How would you define empathy to someone who does not know what it means?
- Empathy is understanding another person’s feelings or situation, and imagining what it might be like to experience these things yourself
- Phrases such as ‘being in another’s shoes’, ‘seeing things through their eyes’, ‘imagining their frame of reference’, or similar all suggest empathy
- Distinguish empathy from sympathy. The former is deeper and more involved than the latter, which merely acknowledges another person’s problems or feelings
- It involves effective person-to-person communication skills as well as the ability to understand what another person is feeling
- Use examples from your daily life or medical work experience to illustrate when you have shown this or seen it in action
- Thinking that empathy is pretending to know what someone is feeling like in order to make him or her feel better about the situation
- Believing that being empathetic is an easy way of getting someone to trust you
- Thinking that empathy is a skill to be utilised only in professional settings, and not in everyday life
Why is it important for medical professionals to be empathetic towards their patients?
- When a healthcare professional tries to imagine things from the patient’s point of view it can reveal to them ways to improve their care which they may not have considered before
- A patient will find it easier to discuss their concerns with somebody who is caring empathetically for them and has taken the time to try to understand what they are going through
- A patient’s feelings, concerns, expectations and ideas are just as important as a presenting a physical complaint. By engaging with them, a healthcare professional can better understand these things, and ultimately provide better care
- An empathetic healthcare professional will help to make the patient feel at ease, and that they are valued
- Empathy can help to break down the perceived barriers between the patient and the many healthcare professionals he or she may see, and help to make what can be a daunting and seemingly anonymous environment more comfortable.
- Not having a good understanding of empathy. Confusing it with sympathy, or that it is only used when the doctor thinks the patient is depressed
- Being empathetic means I tick the box of being a nice doctor
- Thinking too pragmatically. For example, saying that empathy is important because it gives doctors a good feedback rating
Imagine that you are a medical student on a hospital ward placement. How would you explain to a patient that they need to have another blood sample taken, as the results of the last test having been lost?
- Put yourself in the shoes of the patient. What might they be worried about?
- They have been through a procedure which they may have found uncomfortable and, through no fault of their own, are being asked to go through it again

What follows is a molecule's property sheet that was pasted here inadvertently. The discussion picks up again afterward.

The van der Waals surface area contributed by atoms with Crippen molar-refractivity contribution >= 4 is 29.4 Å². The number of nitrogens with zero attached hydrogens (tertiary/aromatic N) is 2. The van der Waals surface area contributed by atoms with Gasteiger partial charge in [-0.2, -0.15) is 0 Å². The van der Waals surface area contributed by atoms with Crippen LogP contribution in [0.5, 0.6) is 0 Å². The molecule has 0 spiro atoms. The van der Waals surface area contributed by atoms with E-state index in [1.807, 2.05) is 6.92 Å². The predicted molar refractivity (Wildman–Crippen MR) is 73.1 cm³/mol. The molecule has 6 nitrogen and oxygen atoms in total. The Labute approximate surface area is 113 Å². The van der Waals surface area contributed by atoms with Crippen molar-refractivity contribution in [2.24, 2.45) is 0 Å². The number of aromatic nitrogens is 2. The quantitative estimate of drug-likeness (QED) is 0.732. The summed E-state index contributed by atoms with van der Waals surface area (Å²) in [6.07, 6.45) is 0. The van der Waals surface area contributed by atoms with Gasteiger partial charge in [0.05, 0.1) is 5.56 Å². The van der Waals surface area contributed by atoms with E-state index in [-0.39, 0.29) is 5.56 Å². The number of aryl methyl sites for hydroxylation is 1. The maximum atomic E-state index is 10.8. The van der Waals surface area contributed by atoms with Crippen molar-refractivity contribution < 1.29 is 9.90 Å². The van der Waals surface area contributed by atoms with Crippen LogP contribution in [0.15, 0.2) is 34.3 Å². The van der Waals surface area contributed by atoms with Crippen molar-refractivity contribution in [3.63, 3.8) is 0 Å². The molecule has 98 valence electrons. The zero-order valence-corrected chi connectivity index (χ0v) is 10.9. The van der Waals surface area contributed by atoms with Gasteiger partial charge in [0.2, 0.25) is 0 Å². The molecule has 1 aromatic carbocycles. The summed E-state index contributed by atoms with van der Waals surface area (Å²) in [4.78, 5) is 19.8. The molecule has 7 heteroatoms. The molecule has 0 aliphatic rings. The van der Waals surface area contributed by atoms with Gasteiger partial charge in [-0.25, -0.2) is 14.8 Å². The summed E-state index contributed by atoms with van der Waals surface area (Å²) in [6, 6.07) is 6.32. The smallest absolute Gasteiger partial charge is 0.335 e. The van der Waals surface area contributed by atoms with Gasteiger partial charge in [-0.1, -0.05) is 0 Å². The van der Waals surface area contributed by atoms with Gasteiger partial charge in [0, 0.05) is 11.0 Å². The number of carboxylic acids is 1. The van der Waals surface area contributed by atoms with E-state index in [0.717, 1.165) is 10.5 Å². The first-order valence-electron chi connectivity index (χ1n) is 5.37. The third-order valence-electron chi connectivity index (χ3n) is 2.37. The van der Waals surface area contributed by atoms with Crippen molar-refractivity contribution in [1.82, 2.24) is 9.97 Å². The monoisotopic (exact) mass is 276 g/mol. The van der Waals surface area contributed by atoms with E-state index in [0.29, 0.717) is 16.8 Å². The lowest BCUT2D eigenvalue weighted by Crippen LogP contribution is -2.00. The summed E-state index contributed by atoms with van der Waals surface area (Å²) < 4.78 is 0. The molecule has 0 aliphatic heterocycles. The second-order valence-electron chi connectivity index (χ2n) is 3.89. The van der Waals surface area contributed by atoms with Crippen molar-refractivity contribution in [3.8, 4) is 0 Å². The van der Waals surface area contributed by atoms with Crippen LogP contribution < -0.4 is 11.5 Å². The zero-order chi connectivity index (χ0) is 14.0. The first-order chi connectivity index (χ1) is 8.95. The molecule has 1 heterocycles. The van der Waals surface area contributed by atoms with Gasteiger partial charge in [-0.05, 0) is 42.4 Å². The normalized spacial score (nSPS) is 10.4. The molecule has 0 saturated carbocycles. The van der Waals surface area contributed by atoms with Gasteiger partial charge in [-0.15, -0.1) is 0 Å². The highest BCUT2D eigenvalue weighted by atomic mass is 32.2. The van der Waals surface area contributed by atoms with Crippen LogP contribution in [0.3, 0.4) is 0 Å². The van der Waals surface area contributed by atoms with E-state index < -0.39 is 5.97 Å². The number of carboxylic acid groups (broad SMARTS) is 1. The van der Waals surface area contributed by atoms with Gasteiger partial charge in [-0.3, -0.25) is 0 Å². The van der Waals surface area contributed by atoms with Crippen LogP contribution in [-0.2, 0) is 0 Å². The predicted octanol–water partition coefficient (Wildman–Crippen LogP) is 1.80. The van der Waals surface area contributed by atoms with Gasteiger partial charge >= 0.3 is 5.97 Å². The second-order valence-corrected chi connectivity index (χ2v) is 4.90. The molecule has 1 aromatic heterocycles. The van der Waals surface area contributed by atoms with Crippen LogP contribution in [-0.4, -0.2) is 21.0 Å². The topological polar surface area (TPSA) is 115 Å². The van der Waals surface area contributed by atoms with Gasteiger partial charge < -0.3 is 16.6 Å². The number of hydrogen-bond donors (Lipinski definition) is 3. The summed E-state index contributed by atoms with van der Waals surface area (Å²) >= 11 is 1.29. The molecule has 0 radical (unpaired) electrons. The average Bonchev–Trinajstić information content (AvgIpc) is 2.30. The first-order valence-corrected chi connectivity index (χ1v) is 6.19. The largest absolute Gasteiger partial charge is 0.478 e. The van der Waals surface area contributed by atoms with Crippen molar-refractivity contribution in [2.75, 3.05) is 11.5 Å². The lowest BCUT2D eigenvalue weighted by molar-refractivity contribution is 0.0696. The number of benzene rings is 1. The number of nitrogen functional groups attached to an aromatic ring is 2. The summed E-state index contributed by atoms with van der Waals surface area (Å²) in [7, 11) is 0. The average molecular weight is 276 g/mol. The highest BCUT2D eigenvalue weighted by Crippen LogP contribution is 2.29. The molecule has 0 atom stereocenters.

- They also might be worried about the privacy issues involved around the loss of their blood sample
- You would need to speak to them clearly and politely but make it absolutely clear what has happened so they are left in no doubt what has occurred. Do not use euphemisms
- Put yourself in their shoes; listen to their concerns and what they have to say
- You might say: ‘I am very sorry that you have to have more blood taken’
- You could also consider saying: ‘I can imagine that you are feeling frustrated about this, as you have been waiting and have not yet received results for your blood tests’
- And: ‘Please be reassured that we will not share the results of your test with anyone outside your medical team. I can see that it might be worrying that your last test was lost, but we take confidentiality very seriously and will do our absolute best to make sure that this is preserved’
- Saying things in a curt, impolite or distant manner. This is likely to further frustrate a patient who is already going through a lot
- Using euphemisms like ‘a small hiccup’ which might mislead or confuse the patient about what has happened
- Blaming other people. Even if it is somebody else’s fault, this will not make the patient feel any better
Why should members of a healthcare team show empathy towards one another as well as towards their patients?
- Working in healthcare (e.g. a hospital) can be very stressful and demanding. One’s colleagues may need support from somebody who understands this well
- Extra-professional circumstances can impact on somebody’s ability to do their job, and if they choose to share problems or concerns with you then it is important to show empathy and try to understand what they are going through
- A better understanding of one another improves a team’s ability to work well together and therefore improves patient care
- Working in a hospital can be traumatic or distressing, and this may affect team members personally. Having empathetic colleagues can make them feel more positive and that they are well supported in their work
- Citing going to the pub with members of the team to build better bonds between you as an empathetic solution
- Saying that working in medicine gives you no time for social activities, so you might as well be friendly with the people you work with